Perhaps it’s been raining, and the forest smells fresh and scrubbed clean. The sun is now high in the sky, and as you venture deeper into the trees and the foliage above you thickens, you notice that the sun’s shafts slip through the canopy like glittering swords. You can picture it, can’t you? It feels holy. It’s … what would we call it, exactly?
It’s “shivelight,” some stranger on Twitter posits and Google confirms — a word conceived by poet Gerard Manley Hopkins in 1888 to describe those lances of light that pierce a tree’s canopy or foliage. Another poet, Dylan Thomas, referred to this phenomenon as “windfall light.” Writer C.S. Lewis coined the term “Godlight,” writing: “Any patch of sunlight in a wood will show you something about the sun which you could never get from reading books on astronomy. These pure and spontaneous pleasures are ‘patches of Godlight’ in the woods of our experience.”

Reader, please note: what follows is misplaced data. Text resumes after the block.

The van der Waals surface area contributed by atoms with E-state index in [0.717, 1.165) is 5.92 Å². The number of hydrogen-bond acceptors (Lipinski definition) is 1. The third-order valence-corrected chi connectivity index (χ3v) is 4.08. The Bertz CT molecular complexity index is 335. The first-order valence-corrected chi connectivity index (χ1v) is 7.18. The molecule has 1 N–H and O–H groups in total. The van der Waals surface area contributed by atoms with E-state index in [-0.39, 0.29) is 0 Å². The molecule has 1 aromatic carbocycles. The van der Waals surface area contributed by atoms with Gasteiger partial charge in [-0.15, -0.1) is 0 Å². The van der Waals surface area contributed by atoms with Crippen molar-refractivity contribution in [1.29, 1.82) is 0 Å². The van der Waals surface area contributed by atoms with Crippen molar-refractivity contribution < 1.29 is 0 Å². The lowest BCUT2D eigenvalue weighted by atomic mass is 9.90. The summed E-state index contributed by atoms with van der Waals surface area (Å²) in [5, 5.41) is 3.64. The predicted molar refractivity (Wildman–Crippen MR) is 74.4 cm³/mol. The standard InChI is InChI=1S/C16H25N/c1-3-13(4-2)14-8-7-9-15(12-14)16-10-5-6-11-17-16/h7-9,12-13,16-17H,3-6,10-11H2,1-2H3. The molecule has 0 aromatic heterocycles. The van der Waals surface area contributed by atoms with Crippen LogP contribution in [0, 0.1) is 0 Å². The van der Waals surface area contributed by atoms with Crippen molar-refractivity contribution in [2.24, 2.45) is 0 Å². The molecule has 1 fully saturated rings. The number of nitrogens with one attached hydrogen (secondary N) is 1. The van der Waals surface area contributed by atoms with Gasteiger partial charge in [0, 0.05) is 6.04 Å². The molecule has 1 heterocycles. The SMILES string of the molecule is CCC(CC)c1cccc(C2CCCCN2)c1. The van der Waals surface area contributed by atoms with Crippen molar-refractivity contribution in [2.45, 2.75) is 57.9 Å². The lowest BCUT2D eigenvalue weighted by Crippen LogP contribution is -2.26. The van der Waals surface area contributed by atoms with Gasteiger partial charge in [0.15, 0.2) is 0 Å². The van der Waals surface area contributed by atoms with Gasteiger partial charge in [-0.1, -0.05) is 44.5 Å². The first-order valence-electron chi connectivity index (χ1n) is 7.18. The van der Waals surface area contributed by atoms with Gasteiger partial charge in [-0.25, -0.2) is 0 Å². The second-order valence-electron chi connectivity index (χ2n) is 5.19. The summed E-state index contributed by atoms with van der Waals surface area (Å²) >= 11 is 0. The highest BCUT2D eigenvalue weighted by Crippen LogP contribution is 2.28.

The Japanese call it Komorebi, a word that sounds like poetry too.
I’m with Lewis. Nature delivers information to us that we won’t find in science books, and poets help us put words to what we’re seeing. So let’s give Hopkins the final words, from his poem:
Down roughcast, down dazzling whitewash,
wherever an elm arches,
Shivelights and shadowtackle ín long
lashes lace, lance, and pair.